Margaret Thatcher divides opinions still
One day on, the media is full of reaction and comment on Baroness Thatcher, who died on Monday aged 87.
US President Barack Obama described her as a role-model for women. He said that "She stands as an example to our daughters".
Prime Minister David Cameron called her a "great Briton" who "has her well-earned place in history".
One thing the media seems to agree on is that Lady Thatcher inspired strong feelings, both good and bad.
The Daily Telegraph and The Daily Mail newspapers, amongst others, praised her.
The Mail labelled her as "the woman who saved Britain", while the Telegraph called her a "champion of freedom for workers, nations and the world".
And the Daily Express said "Farewell Iron Lady", quoting David Cameron's opinion that "she didn't just lead our country, she saved our country".
When she came to power in 1979 Britain had big money problems and many believe she helped turn those around.
The Sun wrote that it was "the end of a world political legend".
"In an era in which politicians are all too often greeted with indifference, it is easy to forget that Britain was once led by a woman who inspired passion - both love and loathing."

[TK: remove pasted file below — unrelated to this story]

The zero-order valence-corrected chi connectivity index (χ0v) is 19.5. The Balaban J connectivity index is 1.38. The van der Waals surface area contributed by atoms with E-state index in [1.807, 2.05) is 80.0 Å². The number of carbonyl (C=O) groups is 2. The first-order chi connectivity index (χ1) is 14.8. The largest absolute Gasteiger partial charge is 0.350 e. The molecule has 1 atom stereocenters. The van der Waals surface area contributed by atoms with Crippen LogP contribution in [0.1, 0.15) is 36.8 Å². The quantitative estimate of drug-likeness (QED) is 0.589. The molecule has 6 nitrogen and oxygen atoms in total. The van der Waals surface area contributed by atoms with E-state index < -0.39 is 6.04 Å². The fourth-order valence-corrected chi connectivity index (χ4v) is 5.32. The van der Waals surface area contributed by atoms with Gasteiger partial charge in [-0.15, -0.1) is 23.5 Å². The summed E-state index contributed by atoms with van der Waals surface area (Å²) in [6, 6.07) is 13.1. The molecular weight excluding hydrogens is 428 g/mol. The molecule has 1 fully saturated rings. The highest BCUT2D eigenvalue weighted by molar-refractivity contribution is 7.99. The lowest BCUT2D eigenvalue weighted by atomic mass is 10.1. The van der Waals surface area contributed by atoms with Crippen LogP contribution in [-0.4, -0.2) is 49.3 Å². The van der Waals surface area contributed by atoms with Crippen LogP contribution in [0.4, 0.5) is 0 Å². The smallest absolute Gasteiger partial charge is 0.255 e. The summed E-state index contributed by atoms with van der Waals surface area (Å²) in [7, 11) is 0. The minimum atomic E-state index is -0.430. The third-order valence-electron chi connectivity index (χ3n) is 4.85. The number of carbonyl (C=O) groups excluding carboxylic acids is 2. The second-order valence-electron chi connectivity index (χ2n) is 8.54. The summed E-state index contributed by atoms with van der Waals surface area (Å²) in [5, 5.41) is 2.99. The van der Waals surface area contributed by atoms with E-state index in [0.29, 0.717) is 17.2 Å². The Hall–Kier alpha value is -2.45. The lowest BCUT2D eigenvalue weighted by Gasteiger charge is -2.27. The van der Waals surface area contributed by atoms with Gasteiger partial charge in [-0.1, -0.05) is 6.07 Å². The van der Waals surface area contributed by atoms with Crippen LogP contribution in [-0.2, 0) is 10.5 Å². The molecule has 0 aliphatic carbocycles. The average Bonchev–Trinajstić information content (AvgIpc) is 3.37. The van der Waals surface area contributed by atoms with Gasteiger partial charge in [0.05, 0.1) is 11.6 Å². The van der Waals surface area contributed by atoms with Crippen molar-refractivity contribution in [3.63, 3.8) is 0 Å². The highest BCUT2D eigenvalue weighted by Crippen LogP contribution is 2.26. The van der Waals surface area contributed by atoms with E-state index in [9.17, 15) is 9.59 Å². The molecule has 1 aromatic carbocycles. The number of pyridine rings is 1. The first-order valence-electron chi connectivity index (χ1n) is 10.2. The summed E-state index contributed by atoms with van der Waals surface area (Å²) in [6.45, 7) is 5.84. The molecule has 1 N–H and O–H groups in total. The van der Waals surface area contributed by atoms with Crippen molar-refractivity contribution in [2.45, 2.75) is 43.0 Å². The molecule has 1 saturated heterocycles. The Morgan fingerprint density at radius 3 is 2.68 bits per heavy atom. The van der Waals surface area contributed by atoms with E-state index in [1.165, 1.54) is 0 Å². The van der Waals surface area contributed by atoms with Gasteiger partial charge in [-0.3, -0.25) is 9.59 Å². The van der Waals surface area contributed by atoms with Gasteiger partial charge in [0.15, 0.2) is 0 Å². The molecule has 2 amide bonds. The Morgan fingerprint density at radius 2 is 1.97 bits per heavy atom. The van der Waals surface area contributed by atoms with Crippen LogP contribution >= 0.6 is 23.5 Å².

Nick Robinson, BBC Political Editor
But others haven't been so kind, with some blaming the former prime minister for damaging the country.
The Guardian wrote that she will be remembered for causing conflict between the British people, saying: "her legacy is of public division".
And the Daily Mirror's front page reads "The woman who divided a nation".
The Star - a local paper in Sheffield, a city where people blamed her for the loss of jobs in the city - printed: "We can never forgive her."
On Tuesday morning, Downing Street announced that Lady Thatcher's funeral would be held next week, and would be a grand ceremony attended by the Queen herself.